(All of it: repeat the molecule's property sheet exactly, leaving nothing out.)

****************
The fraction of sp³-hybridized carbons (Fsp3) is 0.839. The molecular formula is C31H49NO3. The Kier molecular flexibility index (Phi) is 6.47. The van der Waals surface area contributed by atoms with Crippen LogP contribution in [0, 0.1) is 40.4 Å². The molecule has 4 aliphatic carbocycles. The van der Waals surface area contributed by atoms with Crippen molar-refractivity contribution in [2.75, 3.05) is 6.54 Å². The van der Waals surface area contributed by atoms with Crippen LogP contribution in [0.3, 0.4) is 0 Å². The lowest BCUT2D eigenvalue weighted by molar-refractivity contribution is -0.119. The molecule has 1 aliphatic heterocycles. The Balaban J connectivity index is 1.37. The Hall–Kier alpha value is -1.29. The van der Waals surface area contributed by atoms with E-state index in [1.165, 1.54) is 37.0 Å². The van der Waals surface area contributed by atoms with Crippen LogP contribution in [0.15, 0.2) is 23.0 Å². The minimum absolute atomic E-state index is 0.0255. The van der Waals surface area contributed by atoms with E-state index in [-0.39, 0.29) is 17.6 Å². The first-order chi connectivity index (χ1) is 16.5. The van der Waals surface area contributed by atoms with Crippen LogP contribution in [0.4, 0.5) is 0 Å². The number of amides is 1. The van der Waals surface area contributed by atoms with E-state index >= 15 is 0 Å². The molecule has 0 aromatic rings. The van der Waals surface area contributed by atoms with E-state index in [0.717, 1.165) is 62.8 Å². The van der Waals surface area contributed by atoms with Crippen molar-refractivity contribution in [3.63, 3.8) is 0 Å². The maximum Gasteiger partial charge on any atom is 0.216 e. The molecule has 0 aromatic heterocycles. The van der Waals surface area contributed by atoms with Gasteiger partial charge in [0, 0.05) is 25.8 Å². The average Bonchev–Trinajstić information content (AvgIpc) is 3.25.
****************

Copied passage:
The fraction of sp³-hybridized carbons (Fsp3) is 0.839. The molecular formula is C31H49NO3. The Kier molecular flexibility index (Phi) is 6.47. The van der Waals surface area contributed by atoms with Crippen LogP contribution in [0, 0.1) is 40.4 Å². The molecule has 4 aliphatic carbocycles. The van der Waals surface area contributed by atoms with Crippen molar-refractivity contribution in [2.75, 3.05) is 6.54 Å². The van der Waals surface area contributed by atoms with Crippen LogP contribution in [0.3, 0.4) is 0 Å². The lowest BCUT2D eigenvalue weighted by molar-refractivity contribution is -0.119. The molecule has 1 aliphatic heterocycles. The Balaban J connectivity index is 1.37. The Hall–Kier alpha value is -1.29. The van der Waals surface area contributed by atoms with E-state index in [1.165, 1.54) is 37.0 Å². The van der Waals surface area contributed by atoms with Crippen LogP contribution in [0.15, 0.2) is 23.0 Å². The minimum absolute atomic E-state index is 0.0255. The van der Waals surface area contributed by atoms with E-state index in [-0.39, 0.29) is 17.6 Å². The first-order chi connectivity index (χ1) is 16.5. The van der Waals surface area contributed by atoms with Crippen LogP contribution in [0.4, 0.5) is 0 Å². The number of amides is 1. The van der Waals surface area contributed by atoms with E-state index >= 15 is 0 Å². The molecule has 0 aromatic rings. The van der Waals surface area contributed by atoms with E-state index in [0.717, 1.165) is 62.8 Å². The van der Waals surface area contributed by atoms with Crippen molar-refractivity contribution in [3.63, 3.8) is 0 Å². The maximum Gasteiger partial charge on any atom is 0.216 e. The molecule has 0 aromatic heterocycles. The van der Waals surface area contributed by atoms with Gasteiger partial charge in [0, 0.05) is 25.8 Å². The average Bonchev–Trinajstić information content (AvgIpc) is 3.25.